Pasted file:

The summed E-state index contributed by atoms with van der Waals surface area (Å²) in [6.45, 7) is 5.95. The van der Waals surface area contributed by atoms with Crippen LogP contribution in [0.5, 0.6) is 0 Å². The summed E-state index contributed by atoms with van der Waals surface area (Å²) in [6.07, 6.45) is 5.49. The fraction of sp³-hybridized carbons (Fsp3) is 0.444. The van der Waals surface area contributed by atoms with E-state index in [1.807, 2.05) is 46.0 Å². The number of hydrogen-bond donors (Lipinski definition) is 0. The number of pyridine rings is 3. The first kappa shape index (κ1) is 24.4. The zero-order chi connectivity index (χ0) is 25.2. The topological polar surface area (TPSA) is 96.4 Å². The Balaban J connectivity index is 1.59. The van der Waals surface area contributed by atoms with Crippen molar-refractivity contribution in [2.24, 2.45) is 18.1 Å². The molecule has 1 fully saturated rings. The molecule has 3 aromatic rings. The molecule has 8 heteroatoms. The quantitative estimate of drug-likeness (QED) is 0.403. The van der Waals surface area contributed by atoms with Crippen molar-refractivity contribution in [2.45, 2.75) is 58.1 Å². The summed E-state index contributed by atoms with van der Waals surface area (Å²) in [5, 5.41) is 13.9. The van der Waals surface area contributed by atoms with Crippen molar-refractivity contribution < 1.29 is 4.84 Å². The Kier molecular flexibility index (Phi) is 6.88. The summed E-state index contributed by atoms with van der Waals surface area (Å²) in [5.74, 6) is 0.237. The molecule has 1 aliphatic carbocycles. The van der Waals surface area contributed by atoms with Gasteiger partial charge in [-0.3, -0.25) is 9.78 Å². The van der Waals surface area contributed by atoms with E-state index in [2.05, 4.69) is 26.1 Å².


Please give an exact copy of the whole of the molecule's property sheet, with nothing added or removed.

The summed E-state index contributed by atoms with van der Waals surface area (Å²) in [6.45, 7) is 5.95. The van der Waals surface area contributed by atoms with Crippen LogP contribution in [0.5, 0.6) is 0 Å². The summed E-state index contributed by atoms with van der Waals surface area (Å²) in [6.07, 6.45) is 5.49. The fraction of sp³-hybridized carbons (Fsp3) is 0.444. The van der Waals surface area contributed by atoms with E-state index in [1.807, 2.05) is 46.0 Å². The number of hydrogen-bond donors (Lipinski definition) is 0. The number of pyridine rings is 3. The first kappa shape index (κ1) is 24.4. The zero-order chi connectivity index (χ0) is 25.2. The topological polar surface area (TPSA) is 96.4 Å². The Balaban J connectivity index is 1.59. The van der Waals surface area contributed by atoms with Crippen molar-refractivity contribution in [2.24, 2.45) is 18.1 Å². The molecule has 1 fully saturated rings. The molecule has 3 aromatic rings. The molecule has 8 heteroatoms. The quantitative estimate of drug-likeness (QED) is 0.403. The van der Waals surface area contributed by atoms with Crippen molar-refractivity contribution in [2.45, 2.75) is 58.1 Å². The summed E-state index contributed by atoms with van der Waals surface area (Å²) in [5, 5.41) is 13.9. The van der Waals surface area contributed by atoms with Crippen molar-refractivity contribution < 1.29 is 4.84 Å². The Kier molecular flexibility index (Phi) is 6.88. The summed E-state index contributed by atoms with van der Waals surface area (Å²) in [5.74, 6) is 0.237. The molecule has 1 aliphatic carbocycles. The van der Waals surface area contributed by atoms with Gasteiger partial charge in [-0.3, -0.25) is 9.78 Å². The van der Waals surface area contributed by atoms with E-state index in [2.05, 4.69) is 26.1 Å².